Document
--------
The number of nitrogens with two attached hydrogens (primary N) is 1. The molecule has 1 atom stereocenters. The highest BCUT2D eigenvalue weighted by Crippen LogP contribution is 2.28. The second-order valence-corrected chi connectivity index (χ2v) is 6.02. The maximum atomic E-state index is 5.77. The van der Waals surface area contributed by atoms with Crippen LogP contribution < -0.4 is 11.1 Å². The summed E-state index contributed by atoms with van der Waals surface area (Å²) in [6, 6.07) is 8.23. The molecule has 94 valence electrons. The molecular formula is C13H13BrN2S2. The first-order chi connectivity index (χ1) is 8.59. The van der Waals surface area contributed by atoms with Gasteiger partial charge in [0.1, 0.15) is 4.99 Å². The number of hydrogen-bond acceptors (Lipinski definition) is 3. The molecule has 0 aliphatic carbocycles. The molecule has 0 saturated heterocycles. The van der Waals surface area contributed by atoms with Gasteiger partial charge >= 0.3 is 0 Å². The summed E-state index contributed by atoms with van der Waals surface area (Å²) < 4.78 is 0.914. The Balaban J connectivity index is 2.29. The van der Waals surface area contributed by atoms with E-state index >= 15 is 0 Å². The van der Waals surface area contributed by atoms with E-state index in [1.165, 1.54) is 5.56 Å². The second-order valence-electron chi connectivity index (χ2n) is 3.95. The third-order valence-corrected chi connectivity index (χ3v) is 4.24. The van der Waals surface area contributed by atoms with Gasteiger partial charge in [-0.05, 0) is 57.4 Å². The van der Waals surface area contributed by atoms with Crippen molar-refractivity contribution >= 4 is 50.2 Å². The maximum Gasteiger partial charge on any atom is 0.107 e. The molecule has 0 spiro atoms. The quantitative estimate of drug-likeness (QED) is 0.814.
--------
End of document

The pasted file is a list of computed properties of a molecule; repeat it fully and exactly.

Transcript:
The number of nitrogens with two attached hydrogens (primary N) is 1. The molecule has 1 atom stereocenters. The highest BCUT2D eigenvalue weighted by Crippen LogP contribution is 2.28. The second-order valence-corrected chi connectivity index (χ2v) is 6.02. The maximum atomic E-state index is 5.77. The van der Waals surface area contributed by atoms with Crippen LogP contribution < -0.4 is 11.1 Å². The summed E-state index contributed by atoms with van der Waals surface area (Å²) in [6, 6.07) is 8.23. The molecule has 94 valence electrons. The molecular formula is C13H13BrN2S2. The first-order chi connectivity index (χ1) is 8.59. The van der Waals surface area contributed by atoms with Gasteiger partial charge in [0.1, 0.15) is 4.99 Å². The number of hydrogen-bond acceptors (Lipinski definition) is 3. The molecule has 0 aliphatic carbocycles. The molecule has 0 saturated heterocycles. The van der Waals surface area contributed by atoms with Gasteiger partial charge >= 0.3 is 0 Å². The summed E-state index contributed by atoms with van der Waals surface area (Å²) < 4.78 is 0.914. The Balaban J connectivity index is 2.29. The van der Waals surface area contributed by atoms with E-state index >= 15 is 0 Å². The van der Waals surface area contributed by atoms with E-state index in [1.165, 1.54) is 5.56 Å². The second-order valence-electron chi connectivity index (χ2n) is 3.95. The third-order valence-corrected chi connectivity index (χ3v) is 4.24. The van der Waals surface area contributed by atoms with Gasteiger partial charge in [-0.05, 0) is 57.4 Å². The van der Waals surface area contributed by atoms with Crippen molar-refractivity contribution >= 4 is 50.2 Å². The maximum Gasteiger partial charge on any atom is 0.107 e. The molecule has 0 spiro atoms. The quantitative estimate of drug-likeness (QED) is 0.814.